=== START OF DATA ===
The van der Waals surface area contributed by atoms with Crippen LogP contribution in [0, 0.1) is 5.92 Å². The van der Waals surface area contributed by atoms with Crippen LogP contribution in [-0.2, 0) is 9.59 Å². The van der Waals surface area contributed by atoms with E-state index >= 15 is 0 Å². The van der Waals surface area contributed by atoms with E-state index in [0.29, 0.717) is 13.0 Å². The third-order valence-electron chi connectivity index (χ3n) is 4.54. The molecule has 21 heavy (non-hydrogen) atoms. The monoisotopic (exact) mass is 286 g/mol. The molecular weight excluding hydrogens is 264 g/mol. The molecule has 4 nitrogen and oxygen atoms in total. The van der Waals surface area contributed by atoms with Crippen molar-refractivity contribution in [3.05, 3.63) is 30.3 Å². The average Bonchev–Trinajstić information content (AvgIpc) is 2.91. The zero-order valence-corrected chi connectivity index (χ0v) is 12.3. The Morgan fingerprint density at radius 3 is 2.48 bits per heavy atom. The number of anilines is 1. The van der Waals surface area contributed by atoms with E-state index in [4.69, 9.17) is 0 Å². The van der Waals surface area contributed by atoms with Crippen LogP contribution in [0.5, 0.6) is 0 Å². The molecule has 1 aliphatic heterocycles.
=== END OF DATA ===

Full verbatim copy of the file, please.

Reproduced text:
The van der Waals surface area contributed by atoms with Crippen LogP contribution in [0, 0.1) is 5.92 Å². The van der Waals surface area contributed by atoms with Crippen LogP contribution in [-0.2, 0) is 9.59 Å². The van der Waals surface area contributed by atoms with E-state index >= 15 is 0 Å². The van der Waals surface area contributed by atoms with E-state index in [0.29, 0.717) is 13.0 Å². The third-order valence-electron chi connectivity index (χ3n) is 4.54. The molecule has 21 heavy (non-hydrogen) atoms. The monoisotopic (exact) mass is 286 g/mol. The molecular weight excluding hydrogens is 264 g/mol. The molecule has 4 nitrogen and oxygen atoms in total. The van der Waals surface area contributed by atoms with Crippen molar-refractivity contribution in [3.05, 3.63) is 30.3 Å². The average Bonchev–Trinajstić information content (AvgIpc) is 2.91. The zero-order valence-corrected chi connectivity index (χ0v) is 12.3. The Morgan fingerprint density at radius 3 is 2.48 bits per heavy atom. The number of anilines is 1. The van der Waals surface area contributed by atoms with E-state index in [4.69, 9.17) is 0 Å². The van der Waals surface area contributed by atoms with Crippen LogP contribution in [0.5, 0.6) is 0 Å². The molecule has 1 aliphatic heterocycles.